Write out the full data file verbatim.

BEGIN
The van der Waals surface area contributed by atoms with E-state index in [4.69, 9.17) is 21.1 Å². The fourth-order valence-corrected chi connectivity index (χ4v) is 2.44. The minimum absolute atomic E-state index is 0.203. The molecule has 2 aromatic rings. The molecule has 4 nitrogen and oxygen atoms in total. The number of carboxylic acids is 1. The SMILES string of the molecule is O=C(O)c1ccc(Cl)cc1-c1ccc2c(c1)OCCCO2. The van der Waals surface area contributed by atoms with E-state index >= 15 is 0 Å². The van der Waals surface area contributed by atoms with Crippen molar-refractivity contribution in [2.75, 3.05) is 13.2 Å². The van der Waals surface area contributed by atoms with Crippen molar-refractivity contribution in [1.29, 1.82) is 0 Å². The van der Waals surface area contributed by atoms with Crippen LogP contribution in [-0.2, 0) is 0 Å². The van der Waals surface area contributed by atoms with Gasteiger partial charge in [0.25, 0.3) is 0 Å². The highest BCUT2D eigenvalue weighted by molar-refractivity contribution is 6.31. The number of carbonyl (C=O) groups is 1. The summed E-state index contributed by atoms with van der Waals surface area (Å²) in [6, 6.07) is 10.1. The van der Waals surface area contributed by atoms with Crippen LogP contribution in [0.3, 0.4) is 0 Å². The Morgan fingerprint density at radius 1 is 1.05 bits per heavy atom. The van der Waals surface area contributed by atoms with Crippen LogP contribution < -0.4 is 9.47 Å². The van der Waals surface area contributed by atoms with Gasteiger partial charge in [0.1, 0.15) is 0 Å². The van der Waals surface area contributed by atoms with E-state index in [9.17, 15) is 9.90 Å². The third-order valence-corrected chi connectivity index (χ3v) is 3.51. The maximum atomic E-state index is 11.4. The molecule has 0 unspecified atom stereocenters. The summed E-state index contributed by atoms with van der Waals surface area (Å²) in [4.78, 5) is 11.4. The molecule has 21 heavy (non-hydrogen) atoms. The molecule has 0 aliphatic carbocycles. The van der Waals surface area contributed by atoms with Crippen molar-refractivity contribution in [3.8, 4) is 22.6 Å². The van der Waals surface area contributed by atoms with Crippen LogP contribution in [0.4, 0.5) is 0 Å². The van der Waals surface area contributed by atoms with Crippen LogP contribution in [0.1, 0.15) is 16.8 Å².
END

The van der Waals surface area contributed by atoms with E-state index in [4.69, 9.17) is 21.1 Å². The fourth-order valence-corrected chi connectivity index (χ4v) is 2.44. The minimum absolute atomic E-state index is 0.203. The molecule has 2 aromatic rings. The molecule has 4 nitrogen and oxygen atoms in total. The number of carboxylic acids is 1. The SMILES string of the molecule is O=C(O)c1ccc(Cl)cc1-c1ccc2c(c1)OCCCO2. The van der Waals surface area contributed by atoms with E-state index >= 15 is 0 Å². The van der Waals surface area contributed by atoms with Crippen molar-refractivity contribution in [2.75, 3.05) is 13.2 Å². The van der Waals surface area contributed by atoms with Crippen molar-refractivity contribution in [1.29, 1.82) is 0 Å². The van der Waals surface area contributed by atoms with Crippen LogP contribution in [-0.2, 0) is 0 Å². The van der Waals surface area contributed by atoms with Gasteiger partial charge in [0.25, 0.3) is 0 Å². The highest BCUT2D eigenvalue weighted by molar-refractivity contribution is 6.31. The number of carbonyl (C=O) groups is 1. The summed E-state index contributed by atoms with van der Waals surface area (Å²) in [6, 6.07) is 10.1. The van der Waals surface area contributed by atoms with Crippen LogP contribution in [0.3, 0.4) is 0 Å². The Morgan fingerprint density at radius 1 is 1.05 bits per heavy atom. The van der Waals surface area contributed by atoms with Crippen LogP contribution < -0.4 is 9.47 Å². The van der Waals surface area contributed by atoms with Gasteiger partial charge in [0.1, 0.15) is 0 Å². The van der Waals surface area contributed by atoms with E-state index in [9.17, 15) is 9.90 Å². The third-order valence-corrected chi connectivity index (χ3v) is 3.51. The maximum atomic E-state index is 11.4. The molecule has 0 unspecified atom stereocenters. The summed E-state index contributed by atoms with van der Waals surface area (Å²) in [4.78, 5) is 11.4. The molecule has 21 heavy (non-hydrogen) atoms. The molecule has 0 aliphatic carbocycles. The van der Waals surface area contributed by atoms with Crippen molar-refractivity contribution in [3.8, 4) is 22.6 Å². The van der Waals surface area contributed by atoms with Crippen LogP contribution in [0.4, 0.5) is 0 Å². The van der Waals surface area contributed by atoms with Crippen LogP contribution in [0.1, 0.15) is 16.8 Å².